The authors describe the present US debt crisis as the most serious of the last 75 years. In the first two weeks of October 2008 they claim, “The United States, the very centre of economic globalisation, was gripped in a panic that threatened to destroy the world economy.” After 2000, the United States was borrowing massively from abroad and over the period to 2008 the flow of capital into the country averaged about five per cent of GDP. This was a rate of debt creation that could not continue. The Bush boom meant that the US economy was growing twice as fast as the European average and three or four times as fast as the economies of Germany and Japan. Investors bought into the US economy because they thought it was safe but if, as turned out to be the case, it was not safe where else could they go in our interconnected globalised system? There have been many financial crises in the western dominated world system but in the present time there is a major difference which lies in the emergence of China – and to a lesser degree other Asian economies – that are not bound into the US dominated system and this change, still only half taken into account at the present time, represents a new world financial order that has surely come to stay.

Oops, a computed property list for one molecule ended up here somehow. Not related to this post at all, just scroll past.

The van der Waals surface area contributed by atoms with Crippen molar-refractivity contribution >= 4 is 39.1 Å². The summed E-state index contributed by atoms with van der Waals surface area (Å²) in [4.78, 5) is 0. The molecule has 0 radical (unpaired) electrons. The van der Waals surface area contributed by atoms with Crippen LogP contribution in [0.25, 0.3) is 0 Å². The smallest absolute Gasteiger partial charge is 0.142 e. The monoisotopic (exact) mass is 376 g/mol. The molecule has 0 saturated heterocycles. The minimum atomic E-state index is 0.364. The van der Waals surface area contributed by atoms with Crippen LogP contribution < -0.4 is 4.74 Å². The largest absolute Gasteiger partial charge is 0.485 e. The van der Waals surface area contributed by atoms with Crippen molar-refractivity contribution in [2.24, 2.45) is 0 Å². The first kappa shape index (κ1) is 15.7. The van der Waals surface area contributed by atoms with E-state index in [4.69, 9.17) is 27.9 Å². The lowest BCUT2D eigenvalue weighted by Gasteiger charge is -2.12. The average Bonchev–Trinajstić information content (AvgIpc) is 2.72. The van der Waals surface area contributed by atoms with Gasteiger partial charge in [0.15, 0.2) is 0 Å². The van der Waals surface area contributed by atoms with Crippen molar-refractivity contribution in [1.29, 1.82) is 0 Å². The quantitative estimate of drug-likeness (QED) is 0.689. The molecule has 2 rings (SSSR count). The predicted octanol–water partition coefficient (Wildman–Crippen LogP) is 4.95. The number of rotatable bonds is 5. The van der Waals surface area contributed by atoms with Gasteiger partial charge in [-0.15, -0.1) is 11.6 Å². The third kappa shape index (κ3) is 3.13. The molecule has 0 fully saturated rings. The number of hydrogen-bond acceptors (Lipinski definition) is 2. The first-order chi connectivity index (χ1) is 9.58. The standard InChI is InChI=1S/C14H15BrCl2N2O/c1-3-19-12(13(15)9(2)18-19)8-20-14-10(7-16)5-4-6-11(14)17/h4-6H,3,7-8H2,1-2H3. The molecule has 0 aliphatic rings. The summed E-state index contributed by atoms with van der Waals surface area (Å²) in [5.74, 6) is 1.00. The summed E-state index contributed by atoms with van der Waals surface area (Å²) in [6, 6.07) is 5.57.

By 2008 the United States had become the biggest international borrower in world history, with almost half its $6 trillion federal debt in foreign bonds. The proportion of foreign loans to the size of the economy put the United States in league with Mexico, Pakistan and other third-world debtor nations. The massive inflow of foreign funds financed the booms in housing prices and consumer spending that fuelled the economy until the collapse of late 2008. Whatever a country does not pay for out of its income, it has to borrow and by 2008 two thirds of the $6 trillion in federal debt was owed to foreigners and three fourths of that was owed to foreign governments with China in the lead. Such borrowing was a recipe for disaster and the question it raises is just why did the United States allow this to happen. For decades, now, the West, led by the US and the World Bank, has lectured the indebted countries of the South about their unsustainable debts. What induced the United States to run up a similar or greater level of debt? Its example proved contagious. Ireland, one of the smallest economies in Europe, followed the US lead. In 2003, Irish banks owed $12 billion to the rest of the world; by 2007 that figure had risen to $130 billion. In Dublin from 1997 to 2007 the average house price rose from $115,000 to $550,000. Between 2000 and 2007 three and a half million jobs in manufacturing were lost in the United States and while such losses were taking place the boom principle – that the easiest way to get higher returns was to make riskier investments – prevailed. The US that has long preached how market forces should be allowed to prevail suddenly had to learn how to bail out a banking system that had imploded. In the 1990s there was enthusiasm for globalisation but by 2005 globalisation had ceased to be a term of hope and become negative: it threatened jobs, destroyed traditional communities and lifestyles and homogenised cultures. The Bush boom had left the US with $10 trillion of debt. Now, solutions have to be found and the US must reorient its economy towards exporting more and importing less. What does the crisis tell us about human behaviour, banks, greed and irresponsibility while individuals, like sheep, have all gone the same way. As the authors show, the crisis was foreseen by many and was avoidable through appropriate policy measures. Hard-hitting and lucidly argued, this book is essential for anyone wishing to understand what went wrong and why?